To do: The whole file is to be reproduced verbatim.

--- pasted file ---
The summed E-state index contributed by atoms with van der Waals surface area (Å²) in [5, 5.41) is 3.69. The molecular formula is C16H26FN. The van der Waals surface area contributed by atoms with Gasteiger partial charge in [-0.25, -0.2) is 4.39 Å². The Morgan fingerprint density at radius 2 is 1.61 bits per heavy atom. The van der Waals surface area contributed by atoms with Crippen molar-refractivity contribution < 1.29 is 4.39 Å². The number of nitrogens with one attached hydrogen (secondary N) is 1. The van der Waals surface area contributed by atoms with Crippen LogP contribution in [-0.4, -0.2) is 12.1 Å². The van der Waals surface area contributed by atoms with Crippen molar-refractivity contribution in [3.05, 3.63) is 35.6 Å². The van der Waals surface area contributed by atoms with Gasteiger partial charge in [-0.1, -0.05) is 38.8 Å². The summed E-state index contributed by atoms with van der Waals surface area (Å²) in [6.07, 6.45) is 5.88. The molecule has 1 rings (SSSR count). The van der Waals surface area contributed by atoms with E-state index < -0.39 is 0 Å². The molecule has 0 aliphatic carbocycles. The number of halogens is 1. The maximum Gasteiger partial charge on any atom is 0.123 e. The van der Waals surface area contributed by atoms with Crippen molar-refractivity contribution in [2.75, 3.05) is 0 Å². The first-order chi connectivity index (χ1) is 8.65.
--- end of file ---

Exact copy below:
The summed E-state index contributed by atoms with van der Waals surface area (Å²) in [5, 5.41) is 3.69. The molecular formula is C16H26FN. The van der Waals surface area contributed by atoms with Gasteiger partial charge in [-0.25, -0.2) is 4.39 Å². The Morgan fingerprint density at radius 2 is 1.61 bits per heavy atom. The van der Waals surface area contributed by atoms with Crippen molar-refractivity contribution < 1.29 is 4.39 Å². The number of nitrogens with one attached hydrogen (secondary N) is 1. The van der Waals surface area contributed by atoms with Crippen LogP contribution in [-0.4, -0.2) is 12.1 Å². The van der Waals surface area contributed by atoms with Crippen molar-refractivity contribution in [3.05, 3.63) is 35.6 Å². The van der Waals surface area contributed by atoms with Gasteiger partial charge in [-0.1, -0.05) is 38.8 Å². The summed E-state index contributed by atoms with van der Waals surface area (Å²) in [6.07, 6.45) is 5.88. The molecule has 1 rings (SSSR count). The van der Waals surface area contributed by atoms with E-state index < -0.39 is 0 Å². The molecule has 0 aliphatic carbocycles. The number of halogens is 1. The maximum Gasteiger partial charge on any atom is 0.123 e. The van der Waals surface area contributed by atoms with Crippen molar-refractivity contribution in [2.75, 3.05) is 0 Å². The first-order chi connectivity index (χ1) is 8.65.